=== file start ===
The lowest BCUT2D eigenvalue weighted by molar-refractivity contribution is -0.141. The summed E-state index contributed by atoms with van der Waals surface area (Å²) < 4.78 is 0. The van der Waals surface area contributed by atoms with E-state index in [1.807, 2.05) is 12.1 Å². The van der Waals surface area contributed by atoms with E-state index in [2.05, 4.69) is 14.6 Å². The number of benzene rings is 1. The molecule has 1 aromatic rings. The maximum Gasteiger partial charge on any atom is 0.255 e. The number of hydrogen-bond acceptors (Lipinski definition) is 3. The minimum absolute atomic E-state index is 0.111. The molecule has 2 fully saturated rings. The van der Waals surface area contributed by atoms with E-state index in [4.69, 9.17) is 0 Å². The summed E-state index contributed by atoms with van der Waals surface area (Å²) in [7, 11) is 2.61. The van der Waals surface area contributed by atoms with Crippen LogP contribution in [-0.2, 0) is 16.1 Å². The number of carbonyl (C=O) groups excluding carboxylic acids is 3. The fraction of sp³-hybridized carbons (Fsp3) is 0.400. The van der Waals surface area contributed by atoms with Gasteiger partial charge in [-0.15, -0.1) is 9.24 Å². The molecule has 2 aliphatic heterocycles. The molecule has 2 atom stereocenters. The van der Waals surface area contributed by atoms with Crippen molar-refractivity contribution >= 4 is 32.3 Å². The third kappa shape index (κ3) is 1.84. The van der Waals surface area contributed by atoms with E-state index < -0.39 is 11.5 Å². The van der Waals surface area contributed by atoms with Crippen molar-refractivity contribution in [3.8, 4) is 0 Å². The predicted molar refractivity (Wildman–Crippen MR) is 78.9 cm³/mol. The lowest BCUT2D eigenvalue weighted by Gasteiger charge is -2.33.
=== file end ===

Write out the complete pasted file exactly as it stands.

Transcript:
The lowest BCUT2D eigenvalue weighted by molar-refractivity contribution is -0.141. The summed E-state index contributed by atoms with van der Waals surface area (Å²) < 4.78 is 0. The van der Waals surface area contributed by atoms with E-state index in [1.807, 2.05) is 12.1 Å². The van der Waals surface area contributed by atoms with E-state index in [2.05, 4.69) is 14.6 Å². The number of benzene rings is 1. The molecule has 1 aromatic rings. The maximum Gasteiger partial charge on any atom is 0.255 e. The number of hydrogen-bond acceptors (Lipinski definition) is 3. The minimum absolute atomic E-state index is 0.111. The molecule has 2 fully saturated rings. The van der Waals surface area contributed by atoms with E-state index in [4.69, 9.17) is 0 Å². The summed E-state index contributed by atoms with van der Waals surface area (Å²) in [7, 11) is 2.61. The van der Waals surface area contributed by atoms with Crippen LogP contribution in [-0.2, 0) is 16.1 Å². The number of carbonyl (C=O) groups excluding carboxylic acids is 3. The fraction of sp³-hybridized carbons (Fsp3) is 0.400. The van der Waals surface area contributed by atoms with Gasteiger partial charge in [-0.15, -0.1) is 9.24 Å². The molecule has 2 aliphatic heterocycles. The molecule has 2 atom stereocenters. The van der Waals surface area contributed by atoms with Crippen molar-refractivity contribution >= 4 is 32.3 Å². The third kappa shape index (κ3) is 1.84. The van der Waals surface area contributed by atoms with E-state index < -0.39 is 11.5 Å². The van der Waals surface area contributed by atoms with Crippen molar-refractivity contribution in [3.8, 4) is 0 Å². The predicted molar refractivity (Wildman–Crippen MR) is 78.9 cm³/mol. The lowest BCUT2D eigenvalue weighted by Gasteiger charge is -2.33.